Saturday, August 30, 2008

Who's in your network?

When you're thinking about building the network you'll need* for candidacy and placement, it is helpful (and encouraging) to consider who is already in your network. When I've taught on this subject, and when I've counseled with those going through the candidacy process, I often work through this with them to demonstrate how their networks are already far more robust than they know.

So, who is in your network? Here's a list of starting points:
  • Family members
  • Seminary classmates
  • Seminary professors
  • College friends
  • Other friends
  • People from your home church(es)
  • Former campus pastor(s) or ministry worker(s)
  • People from presbytery, synod, or region association
  • Visiting pastors and/or speakers whom you have gotten to know while in seminary
  • Present and former co-workers

As you can see, that list alone could generate dozens of names-- depending on your life circumstances, perhaps even hundreds. And that is just a beginning; your circumstances will dictate how many more people you can add to the list.

So to get started "building" your network, make a list of everyone who fits into as many of these as you can. Do you have addresses, phone numbers, e-mail addresses for them? If not, who would you call to get them? Collect all of these together-- in your computer address book, in a notebook or planner, or however will be the most effective way to collect your names and contact information.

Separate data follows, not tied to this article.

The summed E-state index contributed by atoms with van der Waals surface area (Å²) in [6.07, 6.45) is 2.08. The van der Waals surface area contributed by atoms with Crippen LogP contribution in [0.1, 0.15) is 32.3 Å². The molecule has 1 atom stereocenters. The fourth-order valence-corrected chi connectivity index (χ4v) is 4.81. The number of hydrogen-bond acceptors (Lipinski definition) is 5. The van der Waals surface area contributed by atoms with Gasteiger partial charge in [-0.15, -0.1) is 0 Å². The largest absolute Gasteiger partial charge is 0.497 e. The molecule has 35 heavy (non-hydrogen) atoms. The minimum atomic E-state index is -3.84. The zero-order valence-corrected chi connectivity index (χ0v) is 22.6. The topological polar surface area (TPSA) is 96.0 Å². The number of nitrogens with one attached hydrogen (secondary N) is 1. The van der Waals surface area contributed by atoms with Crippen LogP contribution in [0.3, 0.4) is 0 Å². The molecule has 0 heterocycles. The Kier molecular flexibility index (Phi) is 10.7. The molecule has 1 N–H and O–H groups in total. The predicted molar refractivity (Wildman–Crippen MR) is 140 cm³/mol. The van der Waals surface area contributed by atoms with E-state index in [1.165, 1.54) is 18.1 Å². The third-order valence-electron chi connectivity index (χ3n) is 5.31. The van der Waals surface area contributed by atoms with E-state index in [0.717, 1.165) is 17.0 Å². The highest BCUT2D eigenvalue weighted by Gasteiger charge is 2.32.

Don't look now, but you've got a network!

*I say "need" because I'm firmly convinced that it will be through your network that you will most likely find effective placement. As the results of my survey showed, by far most of the graduates found their placement through their network; more than that, the effective placements among them were almost all through a network. For my own experience, every ministry job I have ever had-- including my ministry jobs in seminary-- came through my network.

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